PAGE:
Gaming the Workers Comp System
Usually when we think of fraud in the WC arena, it conjures up pictures of injured workers embellishing their disability.
If you have been keeping up with recent developments, you no doubt have read about the fact that AIG is paying out $596 million to settle two court actions. The first involves $146 million to various states where AIG has apparently under reported $2.1 billion in WC premium between 1985 and 1996. The second involves $450 million to AIG’s competitors in the WC market, the likes of which include, among others, Liberty Mutual, Travelers, Hartford, and ACE.
Now WC is certainly not the “ne plus ultra” line of profit in any P/C environment. In the last two decades there have been only three years where the industry combined loss ratio has been under 100%. So what did AIG gain by under reporting WC premiums? The advantage was twofold. First, lower residual market financial liabilities along with reduced premium taxes and assessments.
Second, it placed AIG’s major competition in the WC line at a competitive disadvantage by forcing those competitors to pay higher than appropriate assessments to fund the residual markets around the nation, while AIG paid less?
This is serious stuff, folks. AIG subsidiary insurance companies (e.g. American Home, National Union, Commerce & Industry, Insurance Company of the State of PA, Granite State, etc.) cumulatively have been in the top five WC carriers in terms of total premium for the last three decades. By systematically under reporting comp premiums by billions of dollars for over a decade, AIG was “gaming” the system to their advantage. It took a while for the issue to be discovered, but in 2006 the NY Attorney General began an investigation that eventually led to the discovery of the situation and begin to seek redress. Multiple states, alerted to the problem by NY, began to follow suit.
Of course, AIG’s WC carrier competitors were not to be denied their day in court, and filed what was eventually certified as a class action suit against AIG’s business practices. In fact, AIG’s largest WC competitor, Liberty Mutual, was grossly dissatisfied with the recent $450 million “settlement” of the class action and has filed an appeal because they do not think the amount of settlement is fair. I’m sure senior management at AIG took that kick in the crotch in the spirit in which it was meant.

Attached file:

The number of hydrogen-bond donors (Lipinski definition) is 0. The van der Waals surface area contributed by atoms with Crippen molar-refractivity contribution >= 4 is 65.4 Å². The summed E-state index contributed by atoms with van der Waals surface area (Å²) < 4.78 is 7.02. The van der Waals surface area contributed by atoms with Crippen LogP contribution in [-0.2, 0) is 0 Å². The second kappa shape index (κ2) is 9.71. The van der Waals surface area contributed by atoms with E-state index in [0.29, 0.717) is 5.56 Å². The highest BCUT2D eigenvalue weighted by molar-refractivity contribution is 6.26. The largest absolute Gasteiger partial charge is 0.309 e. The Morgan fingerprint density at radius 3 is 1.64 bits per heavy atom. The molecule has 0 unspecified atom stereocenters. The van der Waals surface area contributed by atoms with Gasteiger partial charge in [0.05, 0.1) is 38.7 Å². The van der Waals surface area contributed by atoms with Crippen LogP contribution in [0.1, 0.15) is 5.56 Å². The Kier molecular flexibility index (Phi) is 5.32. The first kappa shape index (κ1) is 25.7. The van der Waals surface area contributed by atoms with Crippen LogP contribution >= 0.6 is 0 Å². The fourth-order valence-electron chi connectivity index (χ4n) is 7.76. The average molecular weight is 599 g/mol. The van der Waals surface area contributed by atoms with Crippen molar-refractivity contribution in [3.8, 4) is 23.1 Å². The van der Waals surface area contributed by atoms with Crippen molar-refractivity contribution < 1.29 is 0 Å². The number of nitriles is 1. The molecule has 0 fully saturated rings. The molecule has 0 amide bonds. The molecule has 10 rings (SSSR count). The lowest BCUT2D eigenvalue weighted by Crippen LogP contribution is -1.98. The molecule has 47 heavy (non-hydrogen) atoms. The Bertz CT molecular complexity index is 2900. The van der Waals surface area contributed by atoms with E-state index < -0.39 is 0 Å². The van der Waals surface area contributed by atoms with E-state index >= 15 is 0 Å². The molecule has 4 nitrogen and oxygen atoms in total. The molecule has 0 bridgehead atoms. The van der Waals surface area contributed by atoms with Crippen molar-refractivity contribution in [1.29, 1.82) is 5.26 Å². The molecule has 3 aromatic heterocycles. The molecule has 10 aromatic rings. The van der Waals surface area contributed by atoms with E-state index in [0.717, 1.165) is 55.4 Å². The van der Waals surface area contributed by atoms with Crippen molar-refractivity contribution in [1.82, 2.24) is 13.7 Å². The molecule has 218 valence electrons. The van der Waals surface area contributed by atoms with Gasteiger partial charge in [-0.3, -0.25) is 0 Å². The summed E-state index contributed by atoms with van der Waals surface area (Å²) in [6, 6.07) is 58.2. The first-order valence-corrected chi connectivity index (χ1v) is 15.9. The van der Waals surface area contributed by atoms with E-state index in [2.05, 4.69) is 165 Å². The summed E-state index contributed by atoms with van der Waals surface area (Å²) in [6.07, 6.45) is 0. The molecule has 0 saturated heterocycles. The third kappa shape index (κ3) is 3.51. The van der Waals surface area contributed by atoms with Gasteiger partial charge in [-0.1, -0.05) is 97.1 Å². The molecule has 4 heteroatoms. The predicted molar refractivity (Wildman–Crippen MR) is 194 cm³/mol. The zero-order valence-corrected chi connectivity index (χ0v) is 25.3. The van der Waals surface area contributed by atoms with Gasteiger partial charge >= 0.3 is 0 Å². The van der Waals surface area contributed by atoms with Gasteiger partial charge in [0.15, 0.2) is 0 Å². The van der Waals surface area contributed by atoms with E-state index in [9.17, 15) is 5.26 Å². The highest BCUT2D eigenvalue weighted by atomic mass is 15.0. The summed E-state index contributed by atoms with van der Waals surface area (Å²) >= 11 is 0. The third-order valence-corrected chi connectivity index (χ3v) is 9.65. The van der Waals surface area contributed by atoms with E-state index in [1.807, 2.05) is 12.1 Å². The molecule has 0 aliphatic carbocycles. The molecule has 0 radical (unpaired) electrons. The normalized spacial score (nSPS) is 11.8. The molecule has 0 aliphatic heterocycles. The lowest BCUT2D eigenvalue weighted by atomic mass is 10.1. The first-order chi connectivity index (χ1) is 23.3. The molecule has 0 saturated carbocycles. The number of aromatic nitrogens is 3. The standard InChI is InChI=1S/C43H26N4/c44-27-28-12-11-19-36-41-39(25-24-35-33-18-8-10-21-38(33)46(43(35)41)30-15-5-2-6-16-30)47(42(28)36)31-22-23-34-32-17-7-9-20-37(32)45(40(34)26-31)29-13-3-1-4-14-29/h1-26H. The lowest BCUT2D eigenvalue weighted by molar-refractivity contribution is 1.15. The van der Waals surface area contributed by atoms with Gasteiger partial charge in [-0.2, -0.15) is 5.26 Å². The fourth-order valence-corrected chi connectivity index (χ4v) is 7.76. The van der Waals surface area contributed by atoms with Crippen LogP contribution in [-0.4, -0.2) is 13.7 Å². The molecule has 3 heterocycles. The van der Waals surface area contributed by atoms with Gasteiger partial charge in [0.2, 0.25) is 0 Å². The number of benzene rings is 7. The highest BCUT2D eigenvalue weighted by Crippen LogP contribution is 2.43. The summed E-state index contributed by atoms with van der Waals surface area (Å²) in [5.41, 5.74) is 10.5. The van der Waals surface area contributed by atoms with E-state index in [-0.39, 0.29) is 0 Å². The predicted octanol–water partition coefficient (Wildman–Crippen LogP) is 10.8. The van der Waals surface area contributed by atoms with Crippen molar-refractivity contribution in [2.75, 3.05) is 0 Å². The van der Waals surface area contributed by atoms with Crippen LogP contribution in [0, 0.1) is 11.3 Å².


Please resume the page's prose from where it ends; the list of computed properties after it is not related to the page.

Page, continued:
Let’s be mindful of the fact that AIG was bailed out of total financial ruin by the taxpayers in 2009 in the amount of $186 billion dollars. So the $596 million to settle the actions were really borne by the US taxpaying citizens. There is something obscene about that scenario.
So what does this unfortunate episode teach us? Cheating is wrong? State premium audits are not rigorous enough? No company should be immune to the discipline of market failure and be bailed out with taxpayer funds? At the core, I think the lesson is a gross failure of management ethics and morals.
Keep in mind that the under reporting of WC premium was documented to have lasted over a decade. In no sense of reality can that be termed a singular “mistake.” Indeed, this transgression became institutionalized as standard operating procedure.
Senior management at AIG during the period the WC premium under reporting was transpiring were guilty of negligence by not knowing what was occurring, or even more diabolical, knowing what was occurring and endorsing the activities. In any event, wrong was done, and the consequences, though slow to materialize, have arrived.
A failure of ethics and morals is a harbinger of more endemic problems than this episode illustrates. However, in the scheme of things, this behavioral trend by AIG is hopefully in the past.
AIG faces serious hurdles in paying back the loans that prevented the AIG ship from capsizing in 2009. However, this episode does illustrate the axiom that, in business as well as our personal lives, “for evil to triumph, all it takes is for good men to do nothing.”
About the Author:
John D’Alusio has over 30 years experience in P/C insurance with executive management positions in administration, field operations, and claim technical areas. Mr. D’Alusio has had many articles published in industry periodicals, and is also a contributing author to the LexisNexis published, “Complete Guide to Medicare Secondary Payer Compliance.” He writes a monthly column for Risk & Insurance Magazine and is a quarterly columnist for AMComp Magazine.
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